Underground solutions for the overflow
We purchased an early-1900s barn that was converted to a home about 5 years ago. The place is in great shape but for one thing: Two of the downspouts lead into the ground, and during heavy rains they back up. How can we solve this problem?
— Cathy , Rockport, MA.
Roger Cook replies: First, take down the downspouts and leaders, and remove any debris. If they're clear, the prob-
lem is somewhere underground. I fix this kind of problem all the time.
Downspouts that disappear into the ground send water into a pipe (usually PVC) that leads to one of three locations: to a municipal storm-sewer system, to "daylight" (a point lower than the house where water can flow out at grade level), or to a dry well, sometimes called a catch basin, which is filled with pea stone so water can percolate into the surrounding soil.
But often the drainpipe is stopped up somewhere underground by dirt and leaves, by tree roots, or from being crushed by concrete trucks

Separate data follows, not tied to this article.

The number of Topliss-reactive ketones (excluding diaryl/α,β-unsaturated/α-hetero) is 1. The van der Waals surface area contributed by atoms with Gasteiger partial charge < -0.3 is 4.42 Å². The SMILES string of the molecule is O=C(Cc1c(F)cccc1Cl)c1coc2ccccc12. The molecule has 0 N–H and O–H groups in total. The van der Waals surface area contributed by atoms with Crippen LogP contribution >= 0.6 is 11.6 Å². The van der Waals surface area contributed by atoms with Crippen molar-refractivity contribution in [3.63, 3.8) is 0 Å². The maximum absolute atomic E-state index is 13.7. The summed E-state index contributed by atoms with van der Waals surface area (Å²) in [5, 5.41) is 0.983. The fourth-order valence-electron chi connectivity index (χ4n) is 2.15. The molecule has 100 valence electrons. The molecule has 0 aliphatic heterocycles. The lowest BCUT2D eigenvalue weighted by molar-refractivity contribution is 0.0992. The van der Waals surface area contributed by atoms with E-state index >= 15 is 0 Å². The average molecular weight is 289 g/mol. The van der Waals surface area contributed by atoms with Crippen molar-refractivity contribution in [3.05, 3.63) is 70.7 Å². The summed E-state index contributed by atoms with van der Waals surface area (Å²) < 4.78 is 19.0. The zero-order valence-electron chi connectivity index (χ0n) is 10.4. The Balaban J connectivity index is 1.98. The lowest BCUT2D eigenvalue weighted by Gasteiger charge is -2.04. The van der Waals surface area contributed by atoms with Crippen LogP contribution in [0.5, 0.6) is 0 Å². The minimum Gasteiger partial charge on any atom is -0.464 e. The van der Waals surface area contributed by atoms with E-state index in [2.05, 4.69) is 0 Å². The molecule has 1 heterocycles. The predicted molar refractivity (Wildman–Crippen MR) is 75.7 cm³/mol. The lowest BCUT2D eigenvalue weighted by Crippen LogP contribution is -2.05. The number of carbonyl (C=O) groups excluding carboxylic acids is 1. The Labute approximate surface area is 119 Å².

driving on the lawn, a common occurrence during remodels. (In daylighted drains, check first for blockage at the discharge end of the pipe.)
Sometimes, dirt and leaves can be poked out with a hand-held plumbing snake or flushed out by sticking a hose with a high-pressure
garden nozzle down the pipe. Avoid power snakes; they'll clear blockages in metal pipes, but can destroy the lightweight plastic pipe that's typically used here.)
If that doesn't work, I fish a metal plumbing snake into the pipe to determine where the blockage is, then use a metal detector to find the end of the snake. (You could also get a pretty good idea where the clog is by marking the snake close to the ground after it hits the clog and then taking it out and measuring from the mark to the snake's end.) Next, I dig up the area around the blockage and cut out and replace the clogged or crushed section of pipe.
If water still backs up after the drainpipe is cleared, then the culprit is probably a clogged dry well. Often, the only solution is to dig it out and replace it. The 50-gallon plastic dry well I use is made with a hatch in the top. That way if the basin ever clogs, it can be cleaned out easily without having to be dug up.
After digging a pit, I lower the assembled well into it, then connect the drainpipe. I like to use Schedule 30 pipe, which doesn't cost as much as Schedule 40 and is harder to crush than lightweight Schedule 20. And before the well is buried, I always wrap it with landscape fabric to keep silt out, then surround it with pea stone to encourage water dispersion.